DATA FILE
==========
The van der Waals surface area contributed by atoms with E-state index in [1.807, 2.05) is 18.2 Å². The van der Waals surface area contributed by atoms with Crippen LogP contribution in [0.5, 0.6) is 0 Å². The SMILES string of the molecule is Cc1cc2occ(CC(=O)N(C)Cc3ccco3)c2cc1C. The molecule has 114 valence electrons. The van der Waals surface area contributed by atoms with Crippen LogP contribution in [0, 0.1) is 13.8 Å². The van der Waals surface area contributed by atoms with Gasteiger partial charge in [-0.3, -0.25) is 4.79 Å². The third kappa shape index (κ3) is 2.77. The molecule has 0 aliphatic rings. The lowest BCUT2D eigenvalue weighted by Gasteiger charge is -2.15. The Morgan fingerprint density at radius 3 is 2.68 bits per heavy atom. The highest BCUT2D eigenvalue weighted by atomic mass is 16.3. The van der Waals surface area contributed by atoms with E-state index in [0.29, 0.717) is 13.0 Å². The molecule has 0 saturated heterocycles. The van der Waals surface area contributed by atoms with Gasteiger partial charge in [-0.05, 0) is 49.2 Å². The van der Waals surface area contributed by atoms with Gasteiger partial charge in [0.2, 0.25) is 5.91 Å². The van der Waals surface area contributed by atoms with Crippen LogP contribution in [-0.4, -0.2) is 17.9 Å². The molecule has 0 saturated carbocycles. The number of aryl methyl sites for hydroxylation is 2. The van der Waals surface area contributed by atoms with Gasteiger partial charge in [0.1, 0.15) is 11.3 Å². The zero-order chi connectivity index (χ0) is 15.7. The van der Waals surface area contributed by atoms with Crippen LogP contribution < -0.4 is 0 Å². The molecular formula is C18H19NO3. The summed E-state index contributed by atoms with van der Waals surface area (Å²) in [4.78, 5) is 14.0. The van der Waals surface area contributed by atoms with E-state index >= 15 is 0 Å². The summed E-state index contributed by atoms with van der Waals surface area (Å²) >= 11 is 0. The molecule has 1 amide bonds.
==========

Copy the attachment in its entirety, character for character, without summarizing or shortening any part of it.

The van der Waals surface area contributed by atoms with E-state index in [1.807, 2.05) is 18.2 Å². The van der Waals surface area contributed by atoms with Crippen LogP contribution in [0.5, 0.6) is 0 Å². The SMILES string of the molecule is Cc1cc2occ(CC(=O)N(C)Cc3ccco3)c2cc1C. The molecule has 114 valence electrons. The van der Waals surface area contributed by atoms with Crippen LogP contribution in [0, 0.1) is 13.8 Å². The van der Waals surface area contributed by atoms with Gasteiger partial charge in [-0.3, -0.25) is 4.79 Å². The third kappa shape index (κ3) is 2.77. The molecule has 0 aliphatic rings. The lowest BCUT2D eigenvalue weighted by Gasteiger charge is -2.15. The Morgan fingerprint density at radius 3 is 2.68 bits per heavy atom. The highest BCUT2D eigenvalue weighted by atomic mass is 16.3. The van der Waals surface area contributed by atoms with E-state index in [0.29, 0.717) is 13.0 Å². The molecule has 0 saturated heterocycles. The van der Waals surface area contributed by atoms with Gasteiger partial charge in [-0.05, 0) is 49.2 Å². The van der Waals surface area contributed by atoms with Gasteiger partial charge in [0.2, 0.25) is 5.91 Å². The van der Waals surface area contributed by atoms with Crippen LogP contribution in [-0.4, -0.2) is 17.9 Å². The molecule has 0 saturated carbocycles. The number of aryl methyl sites for hydroxylation is 2. The van der Waals surface area contributed by atoms with Gasteiger partial charge in [0.1, 0.15) is 11.3 Å². The zero-order chi connectivity index (χ0) is 15.7. The van der Waals surface area contributed by atoms with Crippen LogP contribution < -0.4 is 0 Å². The molecular formula is C18H19NO3. The summed E-state index contributed by atoms with van der Waals surface area (Å²) in [4.78, 5) is 14.0. The van der Waals surface area contributed by atoms with E-state index >= 15 is 0 Å². The summed E-state index contributed by atoms with van der Waals surface area (Å²) >= 11 is 0. The molecule has 1 amide bonds.